Crowd-funding is now being used to generate funds to pay for funerals which can cost up to $10,000 for a standard ceremony.
Traditionally the capital-generating method has been used by small businesses and entrepreneurs to raise funds for a specific project from numerous parties.
Some businesses have sold small portions of their assets to multiple funders as an incentive for investors to get involved.
There are now several crowd-funding platforms, including Giveforward, DonationTo, and Graceful Goodbye, which offer people the chance to ask potential givers for support
But for most crowd-funding projects, the benefit to the creditor is knowing they have contributed to helping a company or person achieve a meaningful goal.
The benefit to those supporting a family’s funeral costs might simply be peace of mind that they are helping people at a difficult and desperate time.
There are now several crowd-funding platforms, including Giveforward, DonationTo, and Graceful Goodbye, which offer people the chance to ask potential givers for support.
Graceful Goodbye is a crowd-funding site dedicated to remembering loved ones – and helping to create a ‘memorial fundraiser’.
Founded by Josh McClung, a finance expert from Chicago who has formerly worked at Lehman Brothers, Morgan Stanley, KarpReilly, says he came up with the idea for the funding page after seeing the Sandy Hook elementary school shootings unfurl on TV.
‘This unfathomable event coupled with having recently learned about the exorbitant expenses associated with funerals got me thinking about the importance of community and ways in which to help families cope with this financial burden,’ he says on his page.
‘I wondered, “how do families pay for funerals, when they cost on average $10,000?” In search of the answer, I reached out to funeral directors, friends, and families who had lost loved ones.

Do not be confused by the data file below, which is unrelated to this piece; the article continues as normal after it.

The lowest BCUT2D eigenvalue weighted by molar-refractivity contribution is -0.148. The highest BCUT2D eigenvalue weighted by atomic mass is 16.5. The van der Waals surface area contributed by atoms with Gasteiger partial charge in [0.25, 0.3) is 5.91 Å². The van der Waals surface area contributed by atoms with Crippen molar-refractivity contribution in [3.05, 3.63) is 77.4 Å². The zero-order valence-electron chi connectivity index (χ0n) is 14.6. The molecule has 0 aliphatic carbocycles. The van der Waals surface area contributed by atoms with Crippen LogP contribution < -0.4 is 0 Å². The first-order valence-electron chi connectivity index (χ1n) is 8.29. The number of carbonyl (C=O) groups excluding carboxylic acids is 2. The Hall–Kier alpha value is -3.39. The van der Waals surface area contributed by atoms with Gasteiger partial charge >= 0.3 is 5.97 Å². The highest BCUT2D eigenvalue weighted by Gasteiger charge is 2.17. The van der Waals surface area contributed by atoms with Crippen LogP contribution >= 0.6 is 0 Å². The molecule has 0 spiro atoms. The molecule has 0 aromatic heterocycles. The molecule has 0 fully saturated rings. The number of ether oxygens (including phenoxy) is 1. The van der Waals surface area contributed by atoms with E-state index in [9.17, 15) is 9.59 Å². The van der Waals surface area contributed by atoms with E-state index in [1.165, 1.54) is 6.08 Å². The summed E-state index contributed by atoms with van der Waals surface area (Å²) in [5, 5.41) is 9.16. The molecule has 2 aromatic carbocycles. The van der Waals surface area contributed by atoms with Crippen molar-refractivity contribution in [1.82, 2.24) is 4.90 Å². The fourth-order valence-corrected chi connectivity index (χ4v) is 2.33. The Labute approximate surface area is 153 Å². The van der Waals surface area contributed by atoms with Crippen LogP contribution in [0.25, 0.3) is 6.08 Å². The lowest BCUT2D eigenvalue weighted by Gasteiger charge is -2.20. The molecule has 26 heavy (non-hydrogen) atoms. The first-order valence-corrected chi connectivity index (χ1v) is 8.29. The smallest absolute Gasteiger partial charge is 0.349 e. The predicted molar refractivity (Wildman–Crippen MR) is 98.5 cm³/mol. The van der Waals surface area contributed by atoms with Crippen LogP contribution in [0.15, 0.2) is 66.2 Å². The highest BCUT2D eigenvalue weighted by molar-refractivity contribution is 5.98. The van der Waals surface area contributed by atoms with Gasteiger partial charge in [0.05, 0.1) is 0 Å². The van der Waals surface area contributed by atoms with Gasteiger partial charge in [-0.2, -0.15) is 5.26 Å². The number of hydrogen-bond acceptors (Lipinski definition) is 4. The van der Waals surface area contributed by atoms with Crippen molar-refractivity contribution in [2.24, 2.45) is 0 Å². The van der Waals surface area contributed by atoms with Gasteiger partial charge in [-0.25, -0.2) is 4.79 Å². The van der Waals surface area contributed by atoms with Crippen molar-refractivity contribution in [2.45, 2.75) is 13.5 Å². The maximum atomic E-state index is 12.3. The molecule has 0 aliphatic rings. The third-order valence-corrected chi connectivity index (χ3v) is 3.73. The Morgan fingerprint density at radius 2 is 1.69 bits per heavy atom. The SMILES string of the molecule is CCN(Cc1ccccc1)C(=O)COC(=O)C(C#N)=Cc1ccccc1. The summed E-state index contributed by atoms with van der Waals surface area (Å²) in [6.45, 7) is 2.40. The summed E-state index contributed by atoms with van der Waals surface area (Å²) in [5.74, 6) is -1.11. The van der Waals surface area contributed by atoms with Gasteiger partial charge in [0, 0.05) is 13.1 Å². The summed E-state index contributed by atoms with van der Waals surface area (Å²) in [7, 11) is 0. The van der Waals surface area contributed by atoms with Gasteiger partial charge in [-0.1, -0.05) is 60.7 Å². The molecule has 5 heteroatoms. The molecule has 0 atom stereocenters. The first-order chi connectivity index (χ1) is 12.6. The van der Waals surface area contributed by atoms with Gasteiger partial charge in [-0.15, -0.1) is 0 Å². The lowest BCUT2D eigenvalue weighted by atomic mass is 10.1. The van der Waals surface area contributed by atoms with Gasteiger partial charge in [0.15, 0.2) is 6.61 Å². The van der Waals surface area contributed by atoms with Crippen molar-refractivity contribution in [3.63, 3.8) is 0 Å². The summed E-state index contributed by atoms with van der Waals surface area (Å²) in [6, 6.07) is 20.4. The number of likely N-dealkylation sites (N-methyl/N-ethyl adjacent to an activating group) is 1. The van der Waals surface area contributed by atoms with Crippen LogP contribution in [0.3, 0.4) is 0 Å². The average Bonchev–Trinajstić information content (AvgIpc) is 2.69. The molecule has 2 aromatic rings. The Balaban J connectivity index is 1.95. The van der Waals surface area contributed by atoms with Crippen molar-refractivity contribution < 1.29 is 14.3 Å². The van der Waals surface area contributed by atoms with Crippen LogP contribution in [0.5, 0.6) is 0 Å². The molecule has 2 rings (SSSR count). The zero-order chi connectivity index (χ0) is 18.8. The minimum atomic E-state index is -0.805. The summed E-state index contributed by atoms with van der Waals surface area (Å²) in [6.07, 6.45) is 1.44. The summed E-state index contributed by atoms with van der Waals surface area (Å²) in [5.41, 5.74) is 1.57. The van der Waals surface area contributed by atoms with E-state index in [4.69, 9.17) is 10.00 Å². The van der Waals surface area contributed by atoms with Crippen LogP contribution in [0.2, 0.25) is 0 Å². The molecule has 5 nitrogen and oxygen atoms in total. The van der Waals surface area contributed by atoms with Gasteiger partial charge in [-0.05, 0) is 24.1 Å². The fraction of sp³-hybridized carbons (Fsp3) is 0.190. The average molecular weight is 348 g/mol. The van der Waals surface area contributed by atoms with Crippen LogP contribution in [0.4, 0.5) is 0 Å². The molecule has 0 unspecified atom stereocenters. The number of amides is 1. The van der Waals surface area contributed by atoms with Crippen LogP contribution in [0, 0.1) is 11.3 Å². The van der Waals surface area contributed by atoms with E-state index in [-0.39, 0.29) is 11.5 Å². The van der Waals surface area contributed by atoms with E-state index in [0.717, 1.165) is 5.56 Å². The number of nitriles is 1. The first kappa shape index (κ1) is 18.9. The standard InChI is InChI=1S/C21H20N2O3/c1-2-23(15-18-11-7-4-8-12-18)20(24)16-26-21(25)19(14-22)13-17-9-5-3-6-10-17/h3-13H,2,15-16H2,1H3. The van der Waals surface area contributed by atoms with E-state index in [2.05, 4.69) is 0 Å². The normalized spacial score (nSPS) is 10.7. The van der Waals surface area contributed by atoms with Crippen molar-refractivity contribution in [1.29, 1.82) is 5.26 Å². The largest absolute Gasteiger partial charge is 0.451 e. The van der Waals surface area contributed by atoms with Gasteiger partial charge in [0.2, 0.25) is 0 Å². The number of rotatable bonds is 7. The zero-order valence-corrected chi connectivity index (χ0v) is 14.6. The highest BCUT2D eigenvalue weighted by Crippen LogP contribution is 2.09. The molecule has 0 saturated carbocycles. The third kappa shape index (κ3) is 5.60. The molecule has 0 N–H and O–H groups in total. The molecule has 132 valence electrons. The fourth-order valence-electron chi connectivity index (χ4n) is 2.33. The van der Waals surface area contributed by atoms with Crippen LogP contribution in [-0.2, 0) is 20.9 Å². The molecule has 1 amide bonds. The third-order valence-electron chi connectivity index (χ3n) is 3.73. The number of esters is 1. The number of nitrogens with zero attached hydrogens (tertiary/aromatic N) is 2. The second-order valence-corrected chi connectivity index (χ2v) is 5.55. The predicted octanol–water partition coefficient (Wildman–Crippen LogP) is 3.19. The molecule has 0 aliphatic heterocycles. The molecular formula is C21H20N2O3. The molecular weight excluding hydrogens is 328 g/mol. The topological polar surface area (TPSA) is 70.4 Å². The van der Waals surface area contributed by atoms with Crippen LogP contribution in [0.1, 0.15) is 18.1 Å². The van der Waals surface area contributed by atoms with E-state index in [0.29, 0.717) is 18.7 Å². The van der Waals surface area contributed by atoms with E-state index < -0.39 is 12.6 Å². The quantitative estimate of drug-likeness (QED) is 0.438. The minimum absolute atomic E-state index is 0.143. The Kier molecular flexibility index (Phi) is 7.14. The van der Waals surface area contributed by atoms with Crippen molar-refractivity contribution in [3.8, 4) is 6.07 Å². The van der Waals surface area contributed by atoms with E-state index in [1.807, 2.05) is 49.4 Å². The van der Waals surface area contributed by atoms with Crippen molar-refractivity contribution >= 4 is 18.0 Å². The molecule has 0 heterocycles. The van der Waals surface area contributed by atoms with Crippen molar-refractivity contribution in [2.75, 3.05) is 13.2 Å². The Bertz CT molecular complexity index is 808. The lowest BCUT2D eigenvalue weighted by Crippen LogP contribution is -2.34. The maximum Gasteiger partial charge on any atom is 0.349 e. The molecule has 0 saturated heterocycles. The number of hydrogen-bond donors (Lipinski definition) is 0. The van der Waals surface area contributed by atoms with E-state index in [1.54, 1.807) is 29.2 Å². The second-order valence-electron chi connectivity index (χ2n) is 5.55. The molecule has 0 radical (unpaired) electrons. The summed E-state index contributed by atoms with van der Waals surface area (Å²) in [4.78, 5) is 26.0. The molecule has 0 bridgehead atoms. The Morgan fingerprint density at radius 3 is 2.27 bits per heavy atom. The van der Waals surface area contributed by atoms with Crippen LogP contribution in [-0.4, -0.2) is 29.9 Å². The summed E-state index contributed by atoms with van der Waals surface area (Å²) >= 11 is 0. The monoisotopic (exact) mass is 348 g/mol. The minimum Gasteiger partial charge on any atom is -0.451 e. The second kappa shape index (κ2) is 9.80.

‘I heard incredible stories and discovered just how common it is for families to struggle with the financial burden of saying goodbye. It just didn’t seem right. Through these conversations and my commitment to make things a little easier, Graceful Goodbye was born.’
Graceful Goodbye is a crowd-funding site dedicated to remembering loved ones – and helping to create a ‘memorial fundraiser’
On his site, people can not only raise the funds they need, but also use it as a hub to share memories of loved ones who have passed away.
Vice.com has raises some interesting points on the novel funeral-fundraising method. The magazine points out that funerals needn’t cost quite so much, if cheaper options are chosen.
The $10,000 quoted by Mr McClung would, on average, include the body being embalmed, rested in a lined casket, placed in a room for people to visit, a ceremony at a funeral home, driven to the cemetery in a hearse, lowered into the ground and buried, with some flowers placed at the headstone.
Funeral directors get around $6,600 of that, and the rest goes to the cemetery, according to vice.
Mr McClung, on his Graceful Goodbye website, points out that he takes 4 per cent for every dollar raised.
Mike Pearl, of Vice.com writes: ‘I’m not saying there’s anything inherently wrong with this. Just that, personally, I didn’t have any potentially profitable ideas when I was reading the news about Sandy Hook, but that’s my problem, not Josh McClung’s.’
Other sites are general crowd-funding platforms, which also include appeals from families to raise funds to cover pricey and unplanned for funeral costs.
While Giveforward started out as a fund-generating site for Americans who could not afford costly medical bills, particularly for those with chronic or terminal diseases.
The site founders realised adding a funeral crowd-funding platform was a logical step for the struggling families.